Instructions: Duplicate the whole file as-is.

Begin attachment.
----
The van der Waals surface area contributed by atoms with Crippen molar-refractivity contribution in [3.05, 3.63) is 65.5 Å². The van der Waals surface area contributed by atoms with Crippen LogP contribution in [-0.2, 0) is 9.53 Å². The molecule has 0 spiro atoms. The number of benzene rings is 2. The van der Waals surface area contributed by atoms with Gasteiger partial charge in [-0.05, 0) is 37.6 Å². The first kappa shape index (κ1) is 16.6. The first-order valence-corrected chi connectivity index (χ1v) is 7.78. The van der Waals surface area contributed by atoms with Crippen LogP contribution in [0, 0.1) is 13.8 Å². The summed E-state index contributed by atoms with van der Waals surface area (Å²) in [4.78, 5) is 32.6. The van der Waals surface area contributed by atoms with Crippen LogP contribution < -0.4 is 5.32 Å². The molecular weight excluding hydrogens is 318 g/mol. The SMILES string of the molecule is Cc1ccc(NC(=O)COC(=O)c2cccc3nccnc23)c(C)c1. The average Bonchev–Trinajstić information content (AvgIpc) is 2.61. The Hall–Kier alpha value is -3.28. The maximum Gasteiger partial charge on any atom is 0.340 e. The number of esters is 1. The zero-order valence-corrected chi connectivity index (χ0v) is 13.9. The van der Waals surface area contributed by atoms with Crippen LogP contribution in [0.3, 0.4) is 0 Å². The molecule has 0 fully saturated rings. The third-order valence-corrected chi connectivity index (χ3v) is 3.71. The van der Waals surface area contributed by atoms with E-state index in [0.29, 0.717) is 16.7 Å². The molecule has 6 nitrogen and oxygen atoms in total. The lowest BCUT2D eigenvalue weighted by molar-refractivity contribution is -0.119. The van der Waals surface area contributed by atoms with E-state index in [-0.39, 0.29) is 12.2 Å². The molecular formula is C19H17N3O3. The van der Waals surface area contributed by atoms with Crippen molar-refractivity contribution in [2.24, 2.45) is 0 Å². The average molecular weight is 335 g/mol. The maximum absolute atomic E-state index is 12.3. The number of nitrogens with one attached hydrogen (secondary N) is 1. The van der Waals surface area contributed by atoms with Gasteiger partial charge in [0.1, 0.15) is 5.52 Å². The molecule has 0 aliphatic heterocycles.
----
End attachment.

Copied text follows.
The van der Waals surface area contributed by atoms with Crippen molar-refractivity contribution in [3.05, 3.63) is 65.5 Å². The van der Waals surface area contributed by atoms with Crippen LogP contribution in [-0.2, 0) is 9.53 Å². The molecule has 0 spiro atoms. The number of benzene rings is 2. The van der Waals surface area contributed by atoms with Gasteiger partial charge in [-0.05, 0) is 37.6 Å². The first kappa shape index (κ1) is 16.6. The first-order valence-corrected chi connectivity index (χ1v) is 7.78. The van der Waals surface area contributed by atoms with Crippen LogP contribution in [0, 0.1) is 13.8 Å². The summed E-state index contributed by atoms with van der Waals surface area (Å²) in [4.78, 5) is 32.6. The van der Waals surface area contributed by atoms with Crippen LogP contribution < -0.4 is 5.32 Å². The molecular weight excluding hydrogens is 318 g/mol. The SMILES string of the molecule is Cc1ccc(NC(=O)COC(=O)c2cccc3nccnc23)c(C)c1. The average Bonchev–Trinajstić information content (AvgIpc) is 2.61. The Hall–Kier alpha value is -3.28. The maximum Gasteiger partial charge on any atom is 0.340 e. The number of esters is 1. The zero-order valence-corrected chi connectivity index (χ0v) is 13.9. The van der Waals surface area contributed by atoms with Crippen LogP contribution in [0.3, 0.4) is 0 Å². The molecule has 0 fully saturated rings. The third-order valence-corrected chi connectivity index (χ3v) is 3.71. The van der Waals surface area contributed by atoms with E-state index in [0.29, 0.717) is 16.7 Å². The molecule has 6 nitrogen and oxygen atoms in total. The lowest BCUT2D eigenvalue weighted by molar-refractivity contribution is -0.119. The van der Waals surface area contributed by atoms with E-state index in [-0.39, 0.29) is 12.2 Å². The molecular formula is C19H17N3O3. The van der Waals surface area contributed by atoms with Crippen molar-refractivity contribution in [2.24, 2.45) is 0 Å². The average molecular weight is 335 g/mol. The maximum absolute atomic E-state index is 12.3. The number of nitrogens with one attached hydrogen (secondary N) is 1. The van der Waals surface area contributed by atoms with Gasteiger partial charge in [0.1, 0.15) is 5.52 Å². The molecule has 0 aliphatic heterocycles.